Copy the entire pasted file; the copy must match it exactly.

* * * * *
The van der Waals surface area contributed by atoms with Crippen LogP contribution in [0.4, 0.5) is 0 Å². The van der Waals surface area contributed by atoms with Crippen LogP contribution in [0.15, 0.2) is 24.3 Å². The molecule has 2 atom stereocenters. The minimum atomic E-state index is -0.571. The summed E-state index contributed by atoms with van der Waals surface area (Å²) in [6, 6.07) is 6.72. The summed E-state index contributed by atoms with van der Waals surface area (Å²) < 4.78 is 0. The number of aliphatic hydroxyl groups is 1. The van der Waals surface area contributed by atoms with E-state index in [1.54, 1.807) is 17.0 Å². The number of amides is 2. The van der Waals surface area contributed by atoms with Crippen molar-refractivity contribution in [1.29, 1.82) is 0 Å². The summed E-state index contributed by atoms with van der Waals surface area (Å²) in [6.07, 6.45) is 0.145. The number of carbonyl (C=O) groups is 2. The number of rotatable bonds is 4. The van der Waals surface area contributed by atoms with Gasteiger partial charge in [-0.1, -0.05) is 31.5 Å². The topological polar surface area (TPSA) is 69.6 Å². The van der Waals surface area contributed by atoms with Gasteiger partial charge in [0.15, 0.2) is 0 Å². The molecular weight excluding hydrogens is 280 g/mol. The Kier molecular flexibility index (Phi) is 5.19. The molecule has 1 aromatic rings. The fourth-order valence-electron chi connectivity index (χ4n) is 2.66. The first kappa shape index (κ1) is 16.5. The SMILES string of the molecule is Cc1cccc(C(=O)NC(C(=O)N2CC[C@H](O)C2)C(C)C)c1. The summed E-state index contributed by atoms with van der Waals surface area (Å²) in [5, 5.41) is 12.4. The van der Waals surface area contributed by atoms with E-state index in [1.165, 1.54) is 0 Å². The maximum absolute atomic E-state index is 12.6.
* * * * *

The van der Waals surface area contributed by atoms with Crippen LogP contribution in [0.4, 0.5) is 0 Å². The van der Waals surface area contributed by atoms with Crippen LogP contribution in [0.15, 0.2) is 24.3 Å². The molecule has 2 atom stereocenters. The minimum atomic E-state index is -0.571. The summed E-state index contributed by atoms with van der Waals surface area (Å²) in [6, 6.07) is 6.72. The summed E-state index contributed by atoms with van der Waals surface area (Å²) < 4.78 is 0. The number of aliphatic hydroxyl groups is 1. The van der Waals surface area contributed by atoms with E-state index in [1.54, 1.807) is 17.0 Å². The number of amides is 2. The van der Waals surface area contributed by atoms with Crippen molar-refractivity contribution in [1.29, 1.82) is 0 Å². The summed E-state index contributed by atoms with van der Waals surface area (Å²) in [6.07, 6.45) is 0.145. The number of carbonyl (C=O) groups is 2. The number of rotatable bonds is 4. The van der Waals surface area contributed by atoms with Gasteiger partial charge in [-0.1, -0.05) is 31.5 Å². The topological polar surface area (TPSA) is 69.6 Å². The van der Waals surface area contributed by atoms with Gasteiger partial charge in [0.15, 0.2) is 0 Å². The molecular weight excluding hydrogens is 280 g/mol. The Kier molecular flexibility index (Phi) is 5.19. The molecule has 1 aromatic rings. The fourth-order valence-electron chi connectivity index (χ4n) is 2.66. The first kappa shape index (κ1) is 16.5. The SMILES string of the molecule is Cc1cccc(C(=O)NC(C(=O)N2CC[C@H](O)C2)C(C)C)c1. The summed E-state index contributed by atoms with van der Waals surface area (Å²) in [5, 5.41) is 12.4. The van der Waals surface area contributed by atoms with E-state index in [1.165, 1.54) is 0 Å². The maximum absolute atomic E-state index is 12.6.